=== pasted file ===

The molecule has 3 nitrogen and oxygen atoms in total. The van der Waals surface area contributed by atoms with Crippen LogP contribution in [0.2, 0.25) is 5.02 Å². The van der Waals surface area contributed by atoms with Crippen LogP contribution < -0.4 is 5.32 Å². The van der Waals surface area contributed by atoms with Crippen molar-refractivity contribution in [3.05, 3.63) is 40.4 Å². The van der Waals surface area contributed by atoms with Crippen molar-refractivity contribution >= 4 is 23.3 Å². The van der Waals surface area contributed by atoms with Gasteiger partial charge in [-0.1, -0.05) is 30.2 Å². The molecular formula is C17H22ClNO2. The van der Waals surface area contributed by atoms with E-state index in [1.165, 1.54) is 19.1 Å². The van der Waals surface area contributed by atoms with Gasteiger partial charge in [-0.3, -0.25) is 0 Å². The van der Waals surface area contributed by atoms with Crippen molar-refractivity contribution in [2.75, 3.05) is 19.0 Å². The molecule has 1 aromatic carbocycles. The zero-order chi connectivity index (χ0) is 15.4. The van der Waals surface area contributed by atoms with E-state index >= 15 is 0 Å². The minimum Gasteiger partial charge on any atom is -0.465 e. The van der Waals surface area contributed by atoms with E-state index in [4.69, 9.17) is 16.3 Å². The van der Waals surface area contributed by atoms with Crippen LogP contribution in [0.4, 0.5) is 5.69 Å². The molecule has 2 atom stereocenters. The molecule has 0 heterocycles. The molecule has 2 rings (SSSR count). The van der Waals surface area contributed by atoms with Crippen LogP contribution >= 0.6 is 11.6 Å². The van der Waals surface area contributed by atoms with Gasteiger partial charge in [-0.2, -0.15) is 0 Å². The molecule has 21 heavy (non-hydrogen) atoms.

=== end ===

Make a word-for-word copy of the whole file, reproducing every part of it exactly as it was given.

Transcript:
The molecule has 3 nitrogen and oxygen atoms in total. The van der Waals surface area contributed by atoms with Crippen LogP contribution in [0.2, 0.25) is 5.02 Å². The van der Waals surface area contributed by atoms with Crippen LogP contribution < -0.4 is 5.32 Å². The van der Waals surface area contributed by atoms with Crippen molar-refractivity contribution in [3.05, 3.63) is 40.4 Å². The van der Waals surface area contributed by atoms with Crippen molar-refractivity contribution >= 4 is 23.3 Å². The van der Waals surface area contributed by atoms with Gasteiger partial charge in [-0.1, -0.05) is 30.2 Å². The molecular formula is C17H22ClNO2. The van der Waals surface area contributed by atoms with E-state index in [1.165, 1.54) is 19.1 Å². The van der Waals surface area contributed by atoms with Gasteiger partial charge in [-0.3, -0.25) is 0 Å². The van der Waals surface area contributed by atoms with Crippen molar-refractivity contribution in [2.75, 3.05) is 19.0 Å². The molecule has 1 aromatic carbocycles. The zero-order chi connectivity index (χ0) is 15.4. The van der Waals surface area contributed by atoms with E-state index >= 15 is 0 Å². The minimum Gasteiger partial charge on any atom is -0.465 e. The van der Waals surface area contributed by atoms with E-state index in [4.69, 9.17) is 16.3 Å². The van der Waals surface area contributed by atoms with Crippen LogP contribution in [0.4, 0.5) is 5.69 Å². The molecule has 2 atom stereocenters. The molecule has 0 heterocycles. The molecule has 2 rings (SSSR count). The van der Waals surface area contributed by atoms with Crippen LogP contribution >= 0.6 is 11.6 Å². The van der Waals surface area contributed by atoms with Gasteiger partial charge in [-0.2, -0.15) is 0 Å². The molecule has 21 heavy (non-hydrogen) atoms.